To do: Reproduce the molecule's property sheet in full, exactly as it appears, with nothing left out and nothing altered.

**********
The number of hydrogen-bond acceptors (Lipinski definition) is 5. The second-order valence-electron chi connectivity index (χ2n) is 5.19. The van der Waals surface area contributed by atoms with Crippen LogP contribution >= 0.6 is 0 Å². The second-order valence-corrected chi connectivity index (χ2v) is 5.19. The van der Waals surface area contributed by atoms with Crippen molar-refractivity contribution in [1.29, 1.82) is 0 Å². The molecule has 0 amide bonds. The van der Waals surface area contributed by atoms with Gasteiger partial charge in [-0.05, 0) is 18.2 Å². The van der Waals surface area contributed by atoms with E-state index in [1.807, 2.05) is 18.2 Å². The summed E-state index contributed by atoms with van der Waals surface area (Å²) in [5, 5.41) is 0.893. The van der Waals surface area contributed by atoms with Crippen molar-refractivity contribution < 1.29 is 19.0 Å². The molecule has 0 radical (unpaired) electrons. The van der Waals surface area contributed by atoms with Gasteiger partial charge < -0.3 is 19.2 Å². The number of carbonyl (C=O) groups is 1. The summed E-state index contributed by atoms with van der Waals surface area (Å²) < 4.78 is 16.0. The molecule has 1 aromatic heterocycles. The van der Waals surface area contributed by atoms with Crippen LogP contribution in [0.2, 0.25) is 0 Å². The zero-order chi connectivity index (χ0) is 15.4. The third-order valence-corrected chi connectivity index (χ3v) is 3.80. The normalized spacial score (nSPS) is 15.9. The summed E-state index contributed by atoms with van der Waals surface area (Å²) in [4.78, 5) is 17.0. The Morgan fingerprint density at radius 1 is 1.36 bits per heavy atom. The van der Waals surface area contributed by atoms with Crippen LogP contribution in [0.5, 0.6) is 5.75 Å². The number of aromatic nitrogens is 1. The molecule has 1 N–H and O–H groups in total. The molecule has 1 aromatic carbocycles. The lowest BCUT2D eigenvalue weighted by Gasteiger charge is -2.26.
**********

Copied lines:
The number of hydrogen-bond acceptors (Lipinski definition) is 5. The second-order valence-electron chi connectivity index (χ2n) is 5.19. The van der Waals surface area contributed by atoms with Crippen LogP contribution >= 0.6 is 0 Å². The second-order valence-corrected chi connectivity index (χ2v) is 5.19. The van der Waals surface area contributed by atoms with Crippen molar-refractivity contribution in [1.29, 1.82) is 0 Å². The molecule has 0 amide bonds. The van der Waals surface area contributed by atoms with Gasteiger partial charge in [-0.05, 0) is 18.2 Å². The van der Waals surface area contributed by atoms with E-state index in [1.807, 2.05) is 18.2 Å². The summed E-state index contributed by atoms with van der Waals surface area (Å²) in [5, 5.41) is 0.893. The van der Waals surface area contributed by atoms with Crippen molar-refractivity contribution < 1.29 is 19.0 Å². The molecule has 0 radical (unpaired) electrons. The van der Waals surface area contributed by atoms with Gasteiger partial charge < -0.3 is 19.2 Å². The number of carbonyl (C=O) groups is 1. The summed E-state index contributed by atoms with van der Waals surface area (Å²) < 4.78 is 16.0. The molecule has 1 aromatic heterocycles. The van der Waals surface area contributed by atoms with Crippen LogP contribution in [0.2, 0.25) is 0 Å². The zero-order chi connectivity index (χ0) is 15.4. The third-order valence-corrected chi connectivity index (χ3v) is 3.80. The normalized spacial score (nSPS) is 15.9. The summed E-state index contributed by atoms with van der Waals surface area (Å²) in [4.78, 5) is 17.0. The Morgan fingerprint density at radius 1 is 1.36 bits per heavy atom. The van der Waals surface area contributed by atoms with Crippen LogP contribution in [0.5, 0.6) is 5.75 Å². The number of aromatic nitrogens is 1. The molecule has 1 N–H and O–H groups in total. The molecule has 1 aromatic carbocycles. The lowest BCUT2D eigenvalue weighted by Gasteiger charge is -2.26.